Section 136 & 135: My Experience

The Mental Health Act is the law which professionals use. The police can use a section 135 and 136 to take you to a place of safety for a mental health assessment. They can do this if they think you have a mental illness and are in need of urgent care. The police do not need medical evidence before taking you to a place of safety. The police officer needs to reasonably think that you are mentally ill or unstable and that they need to move you in the interests of yourself or other people. You can be on these sections for up to 72 hours until someone sees you and assesses you.

In my experience, the police have had to use these sections several times when I have been in times of crisis. You cannot refuse and if push comes to shove… you will be restrained and taken to a hospital or a place of safety whether you like it or not! 🙁 A section 135 is basically where you are taken to a place of safety from a private place which could be your home or a friends home. A section 136 is where the police can take you to a place of safety when you are in a public place which could be a street, restaurant or a shopping centre as an example.

There has been plenty of times where I have been at home or in a public place during crisis and the police have had to restrain me against my wishes and into the back of a ambulance or police car. In some cases, paramedics have had to call the police because I have refused to go to the hospital with them. There has also been times where I have gone into a ‘dissociative state’ and not even remembered this even happening. I can only imagine how terrifying and confusing this must of been for the person that was ‘out’ at the time. The police don’t really get much training in mental health as it is… yet alone dissociative disorders so sometimes it has been absolute chaos! 20170922_231529It’s also not pleasant when you have 2 ‘scary looking’ police officers sitting in your hospital cubicle staring back at you trying to make small talk knowing that they will possibly have to spend the next few hours sitting with you… waiting for you to be assessed, watching your every move incase you try to do a runner or harm yourself. Sometimes, it’s not all bad and the police officers can actually be really nice and understanding. There has been times where they have actually fetched me a hot drink, borrowed me a cigarette and spent hours trying to make me laugh. I do respect them for this. Other times, you are not so lucky and I have had horrible experiences of been rudely spoken to and uncomfortable bruising from where they used more force to restrain me than necessary.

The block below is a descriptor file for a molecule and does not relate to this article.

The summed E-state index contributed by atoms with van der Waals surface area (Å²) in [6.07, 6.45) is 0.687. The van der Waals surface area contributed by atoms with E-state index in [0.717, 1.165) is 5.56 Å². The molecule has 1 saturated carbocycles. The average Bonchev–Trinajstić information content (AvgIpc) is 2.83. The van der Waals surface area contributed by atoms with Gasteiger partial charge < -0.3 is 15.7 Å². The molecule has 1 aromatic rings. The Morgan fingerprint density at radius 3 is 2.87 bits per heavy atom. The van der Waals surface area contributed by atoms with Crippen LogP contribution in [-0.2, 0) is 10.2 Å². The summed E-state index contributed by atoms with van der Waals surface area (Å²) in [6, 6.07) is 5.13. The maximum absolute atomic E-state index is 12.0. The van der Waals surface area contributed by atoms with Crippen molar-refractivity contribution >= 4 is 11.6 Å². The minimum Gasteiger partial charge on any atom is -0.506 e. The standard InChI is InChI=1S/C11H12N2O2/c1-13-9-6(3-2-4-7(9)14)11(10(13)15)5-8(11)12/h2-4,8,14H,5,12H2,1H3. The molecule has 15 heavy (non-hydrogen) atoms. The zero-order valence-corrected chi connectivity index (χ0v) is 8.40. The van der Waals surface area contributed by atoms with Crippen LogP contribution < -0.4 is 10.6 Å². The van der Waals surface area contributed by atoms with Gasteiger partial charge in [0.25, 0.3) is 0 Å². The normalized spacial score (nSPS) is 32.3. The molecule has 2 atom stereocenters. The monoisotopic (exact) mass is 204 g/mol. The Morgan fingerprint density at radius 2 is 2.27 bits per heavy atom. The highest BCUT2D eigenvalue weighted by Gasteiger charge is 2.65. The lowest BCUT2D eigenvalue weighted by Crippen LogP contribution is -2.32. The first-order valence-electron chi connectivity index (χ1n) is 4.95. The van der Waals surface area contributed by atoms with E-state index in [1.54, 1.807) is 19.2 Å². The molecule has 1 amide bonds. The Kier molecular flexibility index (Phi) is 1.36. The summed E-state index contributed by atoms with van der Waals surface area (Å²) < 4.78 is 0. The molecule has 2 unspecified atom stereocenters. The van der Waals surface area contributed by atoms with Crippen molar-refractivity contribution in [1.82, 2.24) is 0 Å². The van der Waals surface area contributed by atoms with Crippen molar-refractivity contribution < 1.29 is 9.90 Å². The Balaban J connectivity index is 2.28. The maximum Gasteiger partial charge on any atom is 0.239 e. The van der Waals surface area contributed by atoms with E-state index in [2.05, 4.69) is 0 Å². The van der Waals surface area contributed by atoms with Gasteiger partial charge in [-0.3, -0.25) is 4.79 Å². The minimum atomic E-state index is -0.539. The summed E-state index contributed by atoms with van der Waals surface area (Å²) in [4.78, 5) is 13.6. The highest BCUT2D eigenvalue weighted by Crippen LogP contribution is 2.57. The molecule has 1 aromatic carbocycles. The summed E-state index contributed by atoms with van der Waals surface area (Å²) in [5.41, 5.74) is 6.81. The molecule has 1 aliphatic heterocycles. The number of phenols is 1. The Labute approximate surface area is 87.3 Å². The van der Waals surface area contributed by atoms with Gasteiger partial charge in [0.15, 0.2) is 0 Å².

After being on a section 136 or section 135, three things could happen. These are:

  • The Approved Mental Health Professional (AMHP) and doctors might decide that you need to be in hospital and section you using the Mental Health Act.
  • The AMHP might decide that you do not need to be in hospital but that local healthcare services could give you more help. For example, they could refer you to your local Community Mental Health Team (CMHT) or contact your GP.
  • The AMHP might decide that you do not have a mental illness or need any treatment. You are free to leave.

For me there has been a number of different outcomes. On some occasions I have been sectioned to a hospital and other times after being assessed, I have been allowed to go home under the care of my local community mental health team. Either way, it can often end up being a really long and stressful night for both the police and the person in crisis… regardless of the outcome. I have a lot of respect for the officers that are given no choice but to place people on these sections. Although you don’t realise it at the time, they are just acting in your best interests when you are unwell and unable to do this for yourself. The mind website provides very helpful information resources that are aimed at adults living in England or Wales who have direct experience of mental health problems. They cover mental health conditions, treatments, recovery, staying well and legal issues relating to mental health. You can find this information at 😊


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